1. Yesterday we noticed—now that the mayoral candidates have to report their fundraising daily—that Mayor Mike McGinn was having a last-minute burst of impressive fundraising. He reported depositing $20,628 in a single day, more than he'd typically been raising in a week, or even a month, during the rest of the campaign.

Murray, traditionally way out ahead of McGinn on fundraising, only reported $5,877.

Murray struck back with the latest daily report, though: He reported depositing $23,077 yesterday, which brings his running total for the week to $29,000, while McGinn, who reported $1,000 yesterday, is behind again at $21,598. However, that's still not the kind of Murray advantage we're used to seeing during this campaign, so we'll stand by our sense that McGinn is having a good closing week.

There is an impressive footnote about Murray's latest bank deposit, though: It includes a $250 check from Deputy King County Executive Fred Jarrett.

There is an impressive footnote about Murray's latest bank deposit, though: It includes a $250 check from Deputy King County Executive Fred Jarrett.

King County Executive Dow Constantine is the gold standard endorsement in this race, and neither McGinn nor Murray has managed to sign on the popular county exec. Fizz doesn't want to read too much into Jarrett's check, but having Constantine's right hand man in your corner is a big get.

However, McGinn fans should be quick to point out that Jarrett used to be a Republican. And speaking of the GOP. Former cellular exec turned investor John McCaw, who has a history of backing Republicans such as Rob McKenna and the Washington State Republican Party, showed up on Murray's list this week as well, in for $700.

Of course, the "collaborative" Murray balanced it out with a $100 check from super lefty Aaron Ostrum, the head of progressive agitators Fuse, Washington state's own MoveOn.org.

Murray also got a $100 check from a Planned Parenthood patient care staffer. (To the McGinn camp's chagrin, Planned Parenthood has endorsed Murray.) We'll keep her name private, though, lest the cyber bullying from Team McGinn begin.

2. Speaking of former Republican AG and 2012 gubernatorial candidate Rob McKenna, by the way: A  robocall earlier last week—featuring McKenna's pitch for Republican Spokane City Council candidate Michael Cannon is now under investigation by the Public Disclosure Commission.

The recording oddly does not contain identification of the sponsor, nor does it show up in Cannon's most recent campaign spending report or in-kind donations.

PDC spokeswoman Lori Anderson says there could be a simple explanation: the Robocall may have cost less than $900, meaning the McKenna pitch didn't meet the threshold for identifying independent spending.  However, it's not clear if the ad qualifies as independent spending or if it was coordinated by the candidate (in which case it would have to be identified at the PDC).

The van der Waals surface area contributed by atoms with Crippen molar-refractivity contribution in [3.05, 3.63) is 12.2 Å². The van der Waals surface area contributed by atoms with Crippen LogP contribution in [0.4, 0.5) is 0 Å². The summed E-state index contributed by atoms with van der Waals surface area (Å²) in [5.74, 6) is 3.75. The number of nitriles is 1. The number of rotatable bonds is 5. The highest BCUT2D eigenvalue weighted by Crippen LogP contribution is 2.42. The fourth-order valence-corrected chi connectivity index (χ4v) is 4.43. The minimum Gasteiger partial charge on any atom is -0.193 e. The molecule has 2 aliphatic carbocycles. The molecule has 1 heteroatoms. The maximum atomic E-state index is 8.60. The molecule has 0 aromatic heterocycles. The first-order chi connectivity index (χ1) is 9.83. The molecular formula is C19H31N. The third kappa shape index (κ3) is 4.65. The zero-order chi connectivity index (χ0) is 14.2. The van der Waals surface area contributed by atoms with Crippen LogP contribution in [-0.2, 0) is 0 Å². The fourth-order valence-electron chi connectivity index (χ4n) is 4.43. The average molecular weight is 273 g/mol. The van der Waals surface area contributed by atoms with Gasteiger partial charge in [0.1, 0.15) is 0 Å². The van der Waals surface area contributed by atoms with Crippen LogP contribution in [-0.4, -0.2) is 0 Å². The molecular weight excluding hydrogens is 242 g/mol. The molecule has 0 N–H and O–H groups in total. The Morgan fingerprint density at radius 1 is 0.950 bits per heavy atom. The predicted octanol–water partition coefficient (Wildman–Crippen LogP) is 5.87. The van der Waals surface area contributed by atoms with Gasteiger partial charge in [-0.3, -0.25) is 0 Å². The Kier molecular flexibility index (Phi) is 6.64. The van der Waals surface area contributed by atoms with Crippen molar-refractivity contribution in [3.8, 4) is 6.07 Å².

3. Meanwhile, the GOP has questions of its own about the Democrats. 

As we mentioned in Morning Fizz earlier this week, Republicans are skeptical about a last-minute $3 million contribution from liberal San Francisco billionaire Tom Steyer who's already donated $450,000 to help reelect state Sen. Nathan Schlicher (D-26, Gig Harbor) in a defining state senate battle.

The contribution, made on October 18, went to "NextGen Climate Action Committee," Steyer's personal committee, which has directly donated $250,000 to the "She's Changed Committee," the PAC working against Schlicher's opponent, Rep. Jan Angel (R-26, Port Orchard).

The problem is that donating $3 million so close to the elections does not comply with state law; the law says contributions within 21 days of the election cannot exceed $5,000.

After the GOP filed a complaint with the PDC, NextGen retroactively sent in a correction saying they were no longer active in Washington state and the PDC dismissed the GOP complaint about the wayward check.

Not so fast. The GOP got its hands on screen shots of NextGen's website showing that the group was still at work in Washington state as late as this week, soliciting donations for Washington with "six days left to the election."

 

4. Speaking of defining—and close!—elections: As less than 10,000 voters in SeaTac's nationally notable minimum wage vote (Prop. 1 there would increase the wage for airport contract workers to $15 an hour), a Service Employees International Union 775-backed campaign (Yes for SeaTac) is hitting 6,000 voters with a mailer that literally dramatizes the the cycle of poverty, or as the lefty Robert Reich movie "Inequality for All" has it, the the vicious cycle of poverty vs. the virtuous cycle of better wages.

Spin the wheel one way and you see low wages equal limp consumer spending equal bad business equal low wages, or reverse the trajectory and vote for high wages.

The clever mailer (and spin) cost $11,000 and was produced by Moxie Media.

Shirley Qiu contributed to today's Morning Fizz.

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